The Hill reporting Bill passage through House. Extracts:

The House easily approved (296-121) a $1 trillion omnibus Friday,
sending the bill to a Senate for a likely weekend vote.
Senate passage would send the bill to the White House and avert a government shutdown.
Broad support for the bill among Democrats in large part reflected the reality that without passage, the government would shut down at midnight Friday.

Rep. Louise Slaughter (D-N.Y.) said. "This house has spent more time debating light bulbs than we have putting American people to work. It's really been an outrage."
[Ah, Louise...]
# # #

Following on from yesterday's meeting as reported on this blog, an accord was reached last night and confirmed this morning, which effectively delays the ban on 100 Watt bulbs, due to start 1 January, until September 30, 2012.
That is, until the end of the government's fiscal year.

The spending deal still needs to be passed by the House of Representatives on Friday, ahead of a midnight funding deadline, but this is seen as a formality.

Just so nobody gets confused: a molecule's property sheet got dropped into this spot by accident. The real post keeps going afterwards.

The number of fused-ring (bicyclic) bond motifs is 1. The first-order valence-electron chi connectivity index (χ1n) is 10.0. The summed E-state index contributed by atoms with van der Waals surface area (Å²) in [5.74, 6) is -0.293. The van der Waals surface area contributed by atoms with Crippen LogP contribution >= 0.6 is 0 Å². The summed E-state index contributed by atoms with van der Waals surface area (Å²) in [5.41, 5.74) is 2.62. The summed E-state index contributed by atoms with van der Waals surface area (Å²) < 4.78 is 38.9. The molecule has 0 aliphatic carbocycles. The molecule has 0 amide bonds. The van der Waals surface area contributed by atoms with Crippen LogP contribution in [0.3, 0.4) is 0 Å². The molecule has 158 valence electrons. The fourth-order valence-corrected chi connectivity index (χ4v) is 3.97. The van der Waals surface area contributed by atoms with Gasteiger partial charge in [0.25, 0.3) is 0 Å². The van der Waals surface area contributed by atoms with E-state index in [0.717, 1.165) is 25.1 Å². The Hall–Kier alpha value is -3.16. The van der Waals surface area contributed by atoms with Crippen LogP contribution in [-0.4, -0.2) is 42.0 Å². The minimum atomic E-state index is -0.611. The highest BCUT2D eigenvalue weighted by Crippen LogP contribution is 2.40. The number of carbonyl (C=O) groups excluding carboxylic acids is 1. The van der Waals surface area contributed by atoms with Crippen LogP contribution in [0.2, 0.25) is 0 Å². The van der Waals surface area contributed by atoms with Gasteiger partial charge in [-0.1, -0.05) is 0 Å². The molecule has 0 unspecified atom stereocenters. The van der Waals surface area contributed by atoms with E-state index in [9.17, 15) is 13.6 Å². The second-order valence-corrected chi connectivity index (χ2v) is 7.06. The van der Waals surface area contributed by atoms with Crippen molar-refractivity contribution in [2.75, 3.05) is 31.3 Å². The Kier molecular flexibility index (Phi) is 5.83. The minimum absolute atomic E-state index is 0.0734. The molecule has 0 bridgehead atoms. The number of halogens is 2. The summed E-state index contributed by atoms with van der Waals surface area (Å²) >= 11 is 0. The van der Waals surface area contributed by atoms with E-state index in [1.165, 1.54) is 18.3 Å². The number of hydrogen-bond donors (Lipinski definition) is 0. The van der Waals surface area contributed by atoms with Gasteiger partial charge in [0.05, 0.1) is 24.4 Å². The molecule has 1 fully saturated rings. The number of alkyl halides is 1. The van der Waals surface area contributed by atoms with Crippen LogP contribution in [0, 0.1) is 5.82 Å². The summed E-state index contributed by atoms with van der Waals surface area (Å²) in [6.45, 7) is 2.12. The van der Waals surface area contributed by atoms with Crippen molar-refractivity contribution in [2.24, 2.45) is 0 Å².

In other words,
the previously described Energy and Water Spending Bill amendment is implemented, that prevents funding of the oversight of ban compliance: a roundabout way of delaying the ban itself.

It therefore does not legally change the regulations themselves, the 2007 EISA legislation is still subject to enforcement, but of course it brings the position forward to 2012 elections.

While the basics are widely covered in media today, Politico has interesting additional observations from yesterday's negotiations...

"There are just some issues that just grab the public's attention. This is one of them," said Rep. Greg Walden (R-Ore.). "It's going to be dealt with in this legislation once and for all."

After giving up in recent weeks on dozens of other riders aimed at stopping EPA rules because of opposition from Senate Democrats and the White House, Rep. Joe Barton (R-Texas) told POLITICO that the light bulb rider was "going to be in there."

"Speaker [John] Boehner to Chairman [Fred] Upton to Chairman [Hal] Rogers, they all strongly support keeping it in," said Barton, who served as ranking member of the Energy and Commerce Committee in 2007 when the light bulb language got approved. "And it's a personal commitment because of their philosophy."

"It's the power of Michele Bachmann and the presidential campaign," added Rep. Peter Welch (D-Vt.), a member of the Energy and Commerce Committee that approved the original language. "What can I say? If we can solve the energy problem with the outcome on the light bulb, America would be a great place."